Etan PatzEtan Patz was six years old when he disappeared while walking from his apartment in the Soho neighborhood of Manhattan to the school bus stop. It was 1979. I saw his picture on the milk carton every morning as I ate Apple Jacks for breakfast and every evening on the local TV news.
I was seven years old and lived in Brooklyn a 10-minute drive from Etan's home. We were both born in October, our birthdays only days apart. I think I knew this from the milk cartons. Though I didn't know him, Etan's disappearance terrified, haunted, and traumatized me.
Most parents would agree that they try to shield their kids from scary news stories, but I'm not sure my parents could have shielded my 7-year-old self from this one. Etan's story took over New York City. Sadly, Etan's disappearance continues to be a mystery and has resurfaced at many different points over the past three decades. As my life has evolved, new leads on the cold case have re-emerged and forced the story back in the news. It happened again this past week: Another new lead, more headlines and TV news stories. And then another dead end. And more heartache for Etan's parents.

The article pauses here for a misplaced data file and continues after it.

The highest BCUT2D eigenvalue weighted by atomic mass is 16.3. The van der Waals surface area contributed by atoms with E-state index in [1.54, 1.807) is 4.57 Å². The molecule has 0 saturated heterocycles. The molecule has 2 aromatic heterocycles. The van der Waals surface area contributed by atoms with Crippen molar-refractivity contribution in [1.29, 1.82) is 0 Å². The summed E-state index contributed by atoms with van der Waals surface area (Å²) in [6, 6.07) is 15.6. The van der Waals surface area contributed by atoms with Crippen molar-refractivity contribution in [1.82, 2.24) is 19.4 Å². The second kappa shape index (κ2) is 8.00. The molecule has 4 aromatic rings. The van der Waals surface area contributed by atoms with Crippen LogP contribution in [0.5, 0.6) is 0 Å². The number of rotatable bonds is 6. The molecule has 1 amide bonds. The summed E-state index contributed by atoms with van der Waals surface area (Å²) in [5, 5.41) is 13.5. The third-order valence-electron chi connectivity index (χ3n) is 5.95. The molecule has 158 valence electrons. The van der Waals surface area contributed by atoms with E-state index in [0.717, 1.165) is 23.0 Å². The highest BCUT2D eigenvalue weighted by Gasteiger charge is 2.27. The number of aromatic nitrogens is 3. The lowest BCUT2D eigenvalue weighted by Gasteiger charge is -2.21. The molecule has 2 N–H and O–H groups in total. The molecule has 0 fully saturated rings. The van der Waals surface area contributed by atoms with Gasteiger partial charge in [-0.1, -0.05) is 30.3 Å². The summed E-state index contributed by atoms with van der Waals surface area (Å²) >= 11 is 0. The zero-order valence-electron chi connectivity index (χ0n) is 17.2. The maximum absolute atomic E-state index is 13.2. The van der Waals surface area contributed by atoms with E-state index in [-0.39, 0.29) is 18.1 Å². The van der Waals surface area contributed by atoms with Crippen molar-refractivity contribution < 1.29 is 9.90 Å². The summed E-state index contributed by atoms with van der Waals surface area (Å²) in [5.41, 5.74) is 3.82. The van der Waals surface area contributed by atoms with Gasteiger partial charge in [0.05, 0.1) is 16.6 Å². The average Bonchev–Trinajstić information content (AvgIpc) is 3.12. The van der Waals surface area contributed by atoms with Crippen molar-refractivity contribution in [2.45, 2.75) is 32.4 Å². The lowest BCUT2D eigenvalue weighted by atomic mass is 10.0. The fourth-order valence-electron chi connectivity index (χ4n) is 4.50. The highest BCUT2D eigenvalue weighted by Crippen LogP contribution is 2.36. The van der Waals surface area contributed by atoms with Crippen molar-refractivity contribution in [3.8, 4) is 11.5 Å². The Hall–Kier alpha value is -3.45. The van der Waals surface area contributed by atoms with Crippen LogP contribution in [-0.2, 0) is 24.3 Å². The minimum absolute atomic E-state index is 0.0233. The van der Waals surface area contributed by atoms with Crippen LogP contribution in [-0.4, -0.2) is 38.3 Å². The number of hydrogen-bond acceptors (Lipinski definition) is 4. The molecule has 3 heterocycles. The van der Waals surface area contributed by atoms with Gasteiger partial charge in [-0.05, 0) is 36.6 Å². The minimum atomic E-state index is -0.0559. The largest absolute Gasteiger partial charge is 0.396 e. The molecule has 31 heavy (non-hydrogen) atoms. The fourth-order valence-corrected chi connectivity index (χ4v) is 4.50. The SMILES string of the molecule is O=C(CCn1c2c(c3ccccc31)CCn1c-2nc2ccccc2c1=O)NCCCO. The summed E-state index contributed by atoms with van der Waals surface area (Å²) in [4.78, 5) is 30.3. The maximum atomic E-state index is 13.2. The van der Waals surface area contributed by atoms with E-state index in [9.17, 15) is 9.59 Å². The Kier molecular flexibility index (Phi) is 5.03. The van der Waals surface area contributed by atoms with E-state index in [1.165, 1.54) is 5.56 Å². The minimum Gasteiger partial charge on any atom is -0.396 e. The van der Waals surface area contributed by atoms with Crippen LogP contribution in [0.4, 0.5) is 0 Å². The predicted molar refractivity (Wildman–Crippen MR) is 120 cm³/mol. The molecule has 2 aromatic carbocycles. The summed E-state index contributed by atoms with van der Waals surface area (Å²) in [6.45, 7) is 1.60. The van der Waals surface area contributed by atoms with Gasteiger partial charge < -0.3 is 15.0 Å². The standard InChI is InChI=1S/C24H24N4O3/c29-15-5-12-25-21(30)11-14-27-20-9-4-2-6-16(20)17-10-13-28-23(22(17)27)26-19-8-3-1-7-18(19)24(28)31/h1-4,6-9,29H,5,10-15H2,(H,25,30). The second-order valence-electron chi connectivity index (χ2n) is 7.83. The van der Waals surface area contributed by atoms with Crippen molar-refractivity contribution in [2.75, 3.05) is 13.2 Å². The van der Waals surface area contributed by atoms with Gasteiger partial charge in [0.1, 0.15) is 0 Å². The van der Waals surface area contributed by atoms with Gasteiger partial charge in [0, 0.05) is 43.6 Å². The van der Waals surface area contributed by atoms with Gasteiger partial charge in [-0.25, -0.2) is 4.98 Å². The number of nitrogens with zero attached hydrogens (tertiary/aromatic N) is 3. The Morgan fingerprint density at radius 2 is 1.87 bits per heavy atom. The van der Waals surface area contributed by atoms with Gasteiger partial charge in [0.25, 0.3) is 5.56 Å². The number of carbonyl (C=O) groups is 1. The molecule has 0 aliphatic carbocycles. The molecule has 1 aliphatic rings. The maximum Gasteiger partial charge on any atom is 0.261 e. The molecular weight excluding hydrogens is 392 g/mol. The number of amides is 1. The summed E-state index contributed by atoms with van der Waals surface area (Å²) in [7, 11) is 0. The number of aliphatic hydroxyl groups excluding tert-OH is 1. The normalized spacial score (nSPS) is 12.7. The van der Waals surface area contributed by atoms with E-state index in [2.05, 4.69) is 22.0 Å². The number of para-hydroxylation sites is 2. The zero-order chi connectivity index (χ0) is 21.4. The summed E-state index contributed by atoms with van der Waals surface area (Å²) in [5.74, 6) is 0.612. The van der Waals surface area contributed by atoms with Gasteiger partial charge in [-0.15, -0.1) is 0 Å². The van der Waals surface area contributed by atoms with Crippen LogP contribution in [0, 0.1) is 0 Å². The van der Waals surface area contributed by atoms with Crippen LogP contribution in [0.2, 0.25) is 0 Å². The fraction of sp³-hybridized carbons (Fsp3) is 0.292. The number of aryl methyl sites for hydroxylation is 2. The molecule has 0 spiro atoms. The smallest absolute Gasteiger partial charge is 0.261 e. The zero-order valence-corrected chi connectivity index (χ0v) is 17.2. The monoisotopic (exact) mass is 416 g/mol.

But things are different this news cycle. I'm a mom now, and it's dawning on me that Etan's disappearance scarred me so deeply that it's affected the way I parent. Though New York today is nowhere near what it was like in the 1980s, I still fear for my child. As a parent, I feel like there's danger behind every corner. To me, the city still feels like the same scary place for kids that it was when I was a child. I realize this is completely irrational and purely emotional, but it's my reality.
As a mom raising an increasingly independent nine-year-old boy, this reality of mine is becoming a problem. I don't know how much longer my son will tolerate me waiting outside of the men's bathroom in the movie theater, coming up with excuses to call his name to assure me he's okay. Even though there are security cameras in our building and a doorman, I worry when my son rides the elevator alone.
My overprotection isn't healthy for my son or for me. I know I have to learn to keep my fears to myself and help him learn to be confident in his independence. And I know it can be done. I would classify my own parents as the protective type, but despite, or perhaps because of Etan, I grew into a teenager who navigated the city carefully and extra aware of my surroundings. This is what I want to pass on to my son - autonomy, not fear.
- By Isabel Kallman
MORE ON BABBLE
25 things every kid should experience
7 things you should NEVER say to your kid
20 simple ways to show your kids you love them
10 ways to bully-proof your kids
15 things I wish I knew before having children
Isabel KallmanIsabel Kallman is the founder and chief at Alpha Mom, an online parenting destination and marketing research lab. Isabel and Alpha Mom have been featured by leading national media such as USA Today, The Today Show, and Good Morning America. Forbes anointed Alpha Mom one of the Top 10 Mommyhood Gurus and Parents Magazine named Isabel one of the ten "Power Moms." Isabel lives in New York City with her husband and eight-year-old son.